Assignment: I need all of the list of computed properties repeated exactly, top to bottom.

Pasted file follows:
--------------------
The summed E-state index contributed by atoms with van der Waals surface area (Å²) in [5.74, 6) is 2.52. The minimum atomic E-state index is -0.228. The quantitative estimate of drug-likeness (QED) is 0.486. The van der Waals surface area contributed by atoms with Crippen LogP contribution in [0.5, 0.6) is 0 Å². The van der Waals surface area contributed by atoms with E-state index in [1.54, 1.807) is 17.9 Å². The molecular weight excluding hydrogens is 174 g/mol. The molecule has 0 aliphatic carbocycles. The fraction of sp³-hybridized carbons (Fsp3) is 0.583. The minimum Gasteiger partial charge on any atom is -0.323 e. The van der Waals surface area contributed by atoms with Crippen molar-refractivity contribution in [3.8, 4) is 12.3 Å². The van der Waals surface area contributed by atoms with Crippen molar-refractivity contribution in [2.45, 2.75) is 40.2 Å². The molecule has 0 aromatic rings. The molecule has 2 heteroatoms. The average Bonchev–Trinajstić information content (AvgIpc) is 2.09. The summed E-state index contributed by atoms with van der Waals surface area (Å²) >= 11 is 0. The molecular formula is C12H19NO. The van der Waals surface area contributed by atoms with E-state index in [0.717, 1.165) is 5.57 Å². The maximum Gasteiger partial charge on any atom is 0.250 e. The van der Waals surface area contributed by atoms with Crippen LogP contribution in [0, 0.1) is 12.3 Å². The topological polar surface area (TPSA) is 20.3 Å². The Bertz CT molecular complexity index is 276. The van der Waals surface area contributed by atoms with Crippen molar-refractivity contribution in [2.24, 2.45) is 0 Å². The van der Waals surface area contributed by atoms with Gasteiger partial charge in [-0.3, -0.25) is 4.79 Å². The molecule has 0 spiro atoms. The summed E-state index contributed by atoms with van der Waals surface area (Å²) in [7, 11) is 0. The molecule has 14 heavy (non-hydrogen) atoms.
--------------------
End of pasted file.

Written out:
The summed E-state index contributed by atoms with van der Waals surface area (Å²) in [5.74, 6) is 2.52. The minimum atomic E-state index is -0.228. The quantitative estimate of drug-likeness (QED) is 0.486. The van der Waals surface area contributed by atoms with Crippen LogP contribution in [0.5, 0.6) is 0 Å². The van der Waals surface area contributed by atoms with E-state index in [1.54, 1.807) is 17.9 Å². The molecular weight excluding hydrogens is 174 g/mol. The molecule has 0 aliphatic carbocycles. The fraction of sp³-hybridized carbons (Fsp3) is 0.583. The minimum Gasteiger partial charge on any atom is -0.323 e. The van der Waals surface area contributed by atoms with Crippen molar-refractivity contribution in [3.8, 4) is 12.3 Å². The van der Waals surface area contributed by atoms with Crippen molar-refractivity contribution in [2.45, 2.75) is 40.2 Å². The molecule has 0 aromatic rings. The molecule has 2 heteroatoms. The average Bonchev–Trinajstić information content (AvgIpc) is 2.09. The summed E-state index contributed by atoms with van der Waals surface area (Å²) >= 11 is 0. The molecular formula is C12H19NO. The van der Waals surface area contributed by atoms with E-state index in [0.717, 1.165) is 5.57 Å². The maximum Gasteiger partial charge on any atom is 0.250 e. The van der Waals surface area contributed by atoms with Crippen LogP contribution in [0, 0.1) is 12.3 Å². The topological polar surface area (TPSA) is 20.3 Å². The Bertz CT molecular complexity index is 276. The van der Waals surface area contributed by atoms with Crippen molar-refractivity contribution in [2.24, 2.45) is 0 Å². The van der Waals surface area contributed by atoms with Gasteiger partial charge in [-0.3, -0.25) is 4.79 Å². The molecule has 0 spiro atoms. The summed E-state index contributed by atoms with van der Waals surface area (Å²) in [7, 11) is 0. The molecule has 14 heavy (non-hydrogen) atoms.